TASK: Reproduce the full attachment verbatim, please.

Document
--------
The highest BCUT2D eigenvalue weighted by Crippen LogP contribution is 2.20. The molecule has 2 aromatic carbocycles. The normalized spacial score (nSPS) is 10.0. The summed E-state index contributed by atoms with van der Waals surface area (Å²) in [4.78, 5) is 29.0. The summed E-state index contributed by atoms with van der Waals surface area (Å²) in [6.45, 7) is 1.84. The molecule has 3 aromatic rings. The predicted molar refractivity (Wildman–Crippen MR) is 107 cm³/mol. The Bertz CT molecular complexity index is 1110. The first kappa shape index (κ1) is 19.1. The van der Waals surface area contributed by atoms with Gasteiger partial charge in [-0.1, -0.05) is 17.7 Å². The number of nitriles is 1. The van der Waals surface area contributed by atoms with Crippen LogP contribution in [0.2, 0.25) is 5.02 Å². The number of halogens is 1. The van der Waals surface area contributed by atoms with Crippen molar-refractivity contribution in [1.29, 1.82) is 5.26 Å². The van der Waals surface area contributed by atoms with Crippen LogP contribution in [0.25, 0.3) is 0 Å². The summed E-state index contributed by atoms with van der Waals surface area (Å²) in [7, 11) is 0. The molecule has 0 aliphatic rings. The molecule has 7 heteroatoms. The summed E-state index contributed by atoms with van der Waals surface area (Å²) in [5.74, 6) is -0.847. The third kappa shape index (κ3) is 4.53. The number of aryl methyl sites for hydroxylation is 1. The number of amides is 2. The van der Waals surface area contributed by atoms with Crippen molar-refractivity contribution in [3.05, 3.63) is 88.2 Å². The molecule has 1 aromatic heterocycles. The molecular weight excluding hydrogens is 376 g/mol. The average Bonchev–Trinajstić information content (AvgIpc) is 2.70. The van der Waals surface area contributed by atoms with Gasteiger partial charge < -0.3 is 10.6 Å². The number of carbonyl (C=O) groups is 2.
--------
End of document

The highest BCUT2D eigenvalue weighted by Crippen LogP contribution is 2.20. The molecule has 2 aromatic carbocycles. The normalized spacial score (nSPS) is 10.0. The summed E-state index contributed by atoms with van der Waals surface area (Å²) in [4.78, 5) is 29.0. The summed E-state index contributed by atoms with van der Waals surface area (Å²) in [6.45, 7) is 1.84. The molecule has 3 aromatic rings. The predicted molar refractivity (Wildman–Crippen MR) is 107 cm³/mol. The Bertz CT molecular complexity index is 1110. The first kappa shape index (κ1) is 19.1. The van der Waals surface area contributed by atoms with Gasteiger partial charge in [-0.1, -0.05) is 17.7 Å². The number of nitriles is 1. The van der Waals surface area contributed by atoms with Crippen LogP contribution in [0.2, 0.25) is 5.02 Å². The number of halogens is 1. The van der Waals surface area contributed by atoms with Crippen molar-refractivity contribution in [1.29, 1.82) is 5.26 Å². The van der Waals surface area contributed by atoms with Crippen LogP contribution in [0.25, 0.3) is 0 Å². The summed E-state index contributed by atoms with van der Waals surface area (Å²) in [7, 11) is 0. The molecule has 0 aliphatic rings. The molecule has 7 heteroatoms. The summed E-state index contributed by atoms with van der Waals surface area (Å²) in [5.74, 6) is -0.847. The third kappa shape index (κ3) is 4.53. The number of aryl methyl sites for hydroxylation is 1. The number of amides is 2. The van der Waals surface area contributed by atoms with Crippen molar-refractivity contribution in [3.05, 3.63) is 88.2 Å². The molecule has 1 aromatic heterocycles. The molecular weight excluding hydrogens is 376 g/mol. The average Bonchev–Trinajstić information content (AvgIpc) is 2.70. The van der Waals surface area contributed by atoms with Gasteiger partial charge < -0.3 is 10.6 Å². The number of carbonyl (C=O) groups is 2.